For more information on insurance, please go to: Travel Insurance
For a current list of public holidays in Ecuador go to: https://www.worldtravelguide.net/guides/south-america/ecuador/public-holidays/
Most people can start to feel the effects of altitude at over 2000 m (6561 ft) regardless of age, gender or fitness level. Quito, as well as other tourist spots, sit above this elevation and some travellers might experience symptoms of altitude sickness, including shortness of breath, headache, nausea and loss of appetite. It’s important to take it easy, drink plenty of water and speak to your group leader at once if you feel unwell.
We recommend seeing your doctor if you have any health concerns before undertaking the trip. Particularly if you have a pre-existing medical condition or take any medication.
Ecuador requires proof of yellow fever vaccination if you are travelling from a country with risk of yellow fever. Many South and Central American countries pose a risk (including Argentina, Brazil and Colombia), so if you are planning on visiting other nearby nations before Ecuador you may be required to get this vaccine.
Visit your doctor or travel clinic for advice and make sure to schedule your vaccination 4-6 weeks before your departure date, as some require time to become effective. No other vaccines are required in order to enter Ecuador but some are recommended for protection against disease.
Ecuador is a relatively hassle-free destination for LGBTQI-travellers. Same-sex marriage was legalised here in 2008 and the country hosts several fiestas where it’s acceptable for men to cross-dress as women. In saying that, conservative attitudes still largely exist throughout the country and LGBTQI travellers are generally advised to use discretion.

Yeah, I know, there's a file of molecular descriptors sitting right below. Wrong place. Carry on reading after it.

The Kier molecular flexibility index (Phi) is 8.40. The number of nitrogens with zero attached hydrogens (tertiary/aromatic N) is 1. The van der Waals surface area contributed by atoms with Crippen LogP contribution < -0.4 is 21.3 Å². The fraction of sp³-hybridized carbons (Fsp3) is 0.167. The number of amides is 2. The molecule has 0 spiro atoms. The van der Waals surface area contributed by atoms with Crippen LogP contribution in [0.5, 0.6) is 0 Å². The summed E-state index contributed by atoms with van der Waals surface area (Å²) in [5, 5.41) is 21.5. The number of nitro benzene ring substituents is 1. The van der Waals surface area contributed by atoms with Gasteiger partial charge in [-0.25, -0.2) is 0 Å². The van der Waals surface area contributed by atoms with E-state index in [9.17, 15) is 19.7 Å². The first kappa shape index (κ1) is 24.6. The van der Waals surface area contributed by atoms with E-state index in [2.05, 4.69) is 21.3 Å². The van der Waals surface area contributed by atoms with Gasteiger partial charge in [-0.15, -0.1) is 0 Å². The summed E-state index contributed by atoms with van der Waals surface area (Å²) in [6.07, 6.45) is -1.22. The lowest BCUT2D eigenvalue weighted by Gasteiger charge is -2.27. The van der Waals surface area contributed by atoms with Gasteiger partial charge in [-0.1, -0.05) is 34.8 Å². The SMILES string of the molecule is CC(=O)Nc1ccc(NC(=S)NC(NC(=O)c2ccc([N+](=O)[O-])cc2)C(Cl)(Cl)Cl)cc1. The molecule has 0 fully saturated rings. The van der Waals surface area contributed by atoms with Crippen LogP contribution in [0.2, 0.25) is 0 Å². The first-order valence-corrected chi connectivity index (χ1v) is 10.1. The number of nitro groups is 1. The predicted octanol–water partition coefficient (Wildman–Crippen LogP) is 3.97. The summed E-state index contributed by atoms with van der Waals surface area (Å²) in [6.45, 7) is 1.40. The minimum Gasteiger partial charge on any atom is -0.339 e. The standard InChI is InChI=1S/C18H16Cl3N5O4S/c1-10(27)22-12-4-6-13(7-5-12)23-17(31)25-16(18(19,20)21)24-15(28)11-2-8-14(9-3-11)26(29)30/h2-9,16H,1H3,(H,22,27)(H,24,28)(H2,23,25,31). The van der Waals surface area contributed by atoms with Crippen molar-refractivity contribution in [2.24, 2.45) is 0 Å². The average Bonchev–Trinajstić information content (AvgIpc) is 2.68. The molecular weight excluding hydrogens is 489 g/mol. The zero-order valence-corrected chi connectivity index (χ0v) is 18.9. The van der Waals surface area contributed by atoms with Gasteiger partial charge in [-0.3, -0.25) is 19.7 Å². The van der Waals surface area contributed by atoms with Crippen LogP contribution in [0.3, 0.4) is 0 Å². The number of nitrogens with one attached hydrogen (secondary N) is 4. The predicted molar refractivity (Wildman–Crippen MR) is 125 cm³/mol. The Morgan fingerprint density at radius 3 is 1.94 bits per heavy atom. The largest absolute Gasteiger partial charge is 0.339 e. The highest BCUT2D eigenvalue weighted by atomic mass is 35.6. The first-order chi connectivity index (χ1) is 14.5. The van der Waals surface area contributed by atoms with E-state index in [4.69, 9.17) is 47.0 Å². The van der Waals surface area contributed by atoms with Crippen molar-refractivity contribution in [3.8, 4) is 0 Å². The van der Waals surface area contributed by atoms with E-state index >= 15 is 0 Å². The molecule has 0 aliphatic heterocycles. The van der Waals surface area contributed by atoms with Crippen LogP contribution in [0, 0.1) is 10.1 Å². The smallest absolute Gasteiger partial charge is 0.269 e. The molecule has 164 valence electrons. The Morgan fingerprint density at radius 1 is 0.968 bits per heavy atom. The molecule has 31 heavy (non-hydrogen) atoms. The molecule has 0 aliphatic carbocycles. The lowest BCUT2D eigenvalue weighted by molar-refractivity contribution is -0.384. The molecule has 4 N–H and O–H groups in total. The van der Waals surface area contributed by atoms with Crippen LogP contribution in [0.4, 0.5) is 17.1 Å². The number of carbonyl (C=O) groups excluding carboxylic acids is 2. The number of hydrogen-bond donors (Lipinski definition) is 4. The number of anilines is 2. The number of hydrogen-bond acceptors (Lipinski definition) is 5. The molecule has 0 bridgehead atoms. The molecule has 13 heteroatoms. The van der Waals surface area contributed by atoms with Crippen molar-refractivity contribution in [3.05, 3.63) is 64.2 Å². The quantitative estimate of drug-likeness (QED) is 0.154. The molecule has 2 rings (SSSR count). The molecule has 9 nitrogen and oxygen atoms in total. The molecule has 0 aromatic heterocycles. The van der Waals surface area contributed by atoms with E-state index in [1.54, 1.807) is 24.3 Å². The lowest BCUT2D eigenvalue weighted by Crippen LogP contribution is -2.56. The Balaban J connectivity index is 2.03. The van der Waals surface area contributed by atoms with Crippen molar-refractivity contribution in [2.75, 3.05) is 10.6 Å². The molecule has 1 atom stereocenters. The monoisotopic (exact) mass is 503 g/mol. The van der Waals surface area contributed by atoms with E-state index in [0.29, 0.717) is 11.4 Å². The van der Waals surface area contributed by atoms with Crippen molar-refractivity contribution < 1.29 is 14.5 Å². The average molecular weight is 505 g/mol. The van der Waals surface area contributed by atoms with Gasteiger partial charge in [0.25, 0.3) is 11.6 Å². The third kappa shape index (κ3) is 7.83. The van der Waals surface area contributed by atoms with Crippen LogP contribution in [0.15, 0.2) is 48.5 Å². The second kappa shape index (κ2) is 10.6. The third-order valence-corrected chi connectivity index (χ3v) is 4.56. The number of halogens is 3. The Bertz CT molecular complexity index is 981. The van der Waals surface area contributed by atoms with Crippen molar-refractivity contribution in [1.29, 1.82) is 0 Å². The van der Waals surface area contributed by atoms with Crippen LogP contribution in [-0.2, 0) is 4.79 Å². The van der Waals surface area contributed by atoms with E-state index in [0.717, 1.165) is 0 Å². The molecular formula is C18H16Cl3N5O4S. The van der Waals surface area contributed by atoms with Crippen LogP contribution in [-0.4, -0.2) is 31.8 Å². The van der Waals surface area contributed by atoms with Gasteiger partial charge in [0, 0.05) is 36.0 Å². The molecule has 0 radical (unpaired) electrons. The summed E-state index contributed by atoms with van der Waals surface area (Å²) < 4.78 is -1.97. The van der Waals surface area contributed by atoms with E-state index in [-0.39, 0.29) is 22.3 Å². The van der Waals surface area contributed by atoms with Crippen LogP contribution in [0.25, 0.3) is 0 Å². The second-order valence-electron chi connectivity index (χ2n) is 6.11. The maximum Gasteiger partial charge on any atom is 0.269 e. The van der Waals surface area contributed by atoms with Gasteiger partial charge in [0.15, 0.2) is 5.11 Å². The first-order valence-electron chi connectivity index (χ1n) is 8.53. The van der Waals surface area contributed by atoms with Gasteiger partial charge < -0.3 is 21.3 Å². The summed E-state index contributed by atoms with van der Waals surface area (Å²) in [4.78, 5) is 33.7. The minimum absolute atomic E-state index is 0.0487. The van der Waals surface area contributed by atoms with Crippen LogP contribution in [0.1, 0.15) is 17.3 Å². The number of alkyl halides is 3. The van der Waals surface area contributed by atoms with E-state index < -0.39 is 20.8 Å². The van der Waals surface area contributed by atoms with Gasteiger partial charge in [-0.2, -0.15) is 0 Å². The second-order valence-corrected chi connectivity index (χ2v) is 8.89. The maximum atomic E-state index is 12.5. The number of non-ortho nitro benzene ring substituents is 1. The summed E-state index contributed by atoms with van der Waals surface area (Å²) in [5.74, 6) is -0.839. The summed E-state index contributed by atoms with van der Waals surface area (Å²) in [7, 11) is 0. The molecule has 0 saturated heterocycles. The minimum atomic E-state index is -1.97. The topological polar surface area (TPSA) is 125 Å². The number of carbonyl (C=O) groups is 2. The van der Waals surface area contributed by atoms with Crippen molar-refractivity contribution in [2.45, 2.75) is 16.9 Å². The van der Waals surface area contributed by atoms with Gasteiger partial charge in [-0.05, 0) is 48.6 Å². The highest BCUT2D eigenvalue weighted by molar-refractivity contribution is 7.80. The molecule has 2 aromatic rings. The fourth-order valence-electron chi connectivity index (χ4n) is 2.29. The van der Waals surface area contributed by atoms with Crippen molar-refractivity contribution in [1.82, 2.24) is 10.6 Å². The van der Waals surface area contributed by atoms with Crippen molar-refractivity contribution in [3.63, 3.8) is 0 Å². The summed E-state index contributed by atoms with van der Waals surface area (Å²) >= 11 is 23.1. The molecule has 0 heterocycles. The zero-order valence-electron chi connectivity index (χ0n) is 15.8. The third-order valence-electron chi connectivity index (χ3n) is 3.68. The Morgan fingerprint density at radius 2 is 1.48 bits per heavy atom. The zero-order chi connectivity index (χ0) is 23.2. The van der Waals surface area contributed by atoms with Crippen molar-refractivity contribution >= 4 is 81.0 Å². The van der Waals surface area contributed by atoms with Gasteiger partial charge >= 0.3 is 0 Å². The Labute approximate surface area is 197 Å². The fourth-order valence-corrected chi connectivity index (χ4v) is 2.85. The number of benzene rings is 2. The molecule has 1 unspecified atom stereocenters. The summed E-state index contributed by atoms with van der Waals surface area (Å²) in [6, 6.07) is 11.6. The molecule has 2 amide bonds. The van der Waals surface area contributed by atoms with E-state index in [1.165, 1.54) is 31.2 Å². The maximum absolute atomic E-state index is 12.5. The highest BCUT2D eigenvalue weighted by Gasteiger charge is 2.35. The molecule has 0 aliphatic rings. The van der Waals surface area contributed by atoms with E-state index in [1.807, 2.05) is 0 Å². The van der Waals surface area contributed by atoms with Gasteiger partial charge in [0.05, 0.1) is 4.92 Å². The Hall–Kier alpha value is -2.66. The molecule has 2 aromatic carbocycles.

Intrepid is committed to travelling in a way that is respectful of local people, their culture, local economies and the environment. It's important to remember that what may be acceptable behaviour, dress and language in your own country, may not be appropriate in another. Please keep this in mind while travelling.
In Ecuador, we stay in locally run accommodation including guesthouses, smaller-scale hotels and homestays in an effort to support the local economies. We also visit locally-run restaurants and markets where travellers will have opportunities to support local businesses and purchase handicrafts created by local artisans.
The Intrepid Foundation provides travellers with an opportunity to give something back to the many wonderful communities we travel to. By donating to The Intrepid Foundation you can make a difference in local communities - in health care, education, human rights, child welfare and the protection of wildlife and the environment.
In Ecuador, The Intrepid Foundation proudly supports:
We have a variety of similar destinations, trips and routes that you could consider! Tie another trip into your holiday, or, see how we can help you get from A to B. We have tours departing from a range of locations across South America. The options below may be of interest: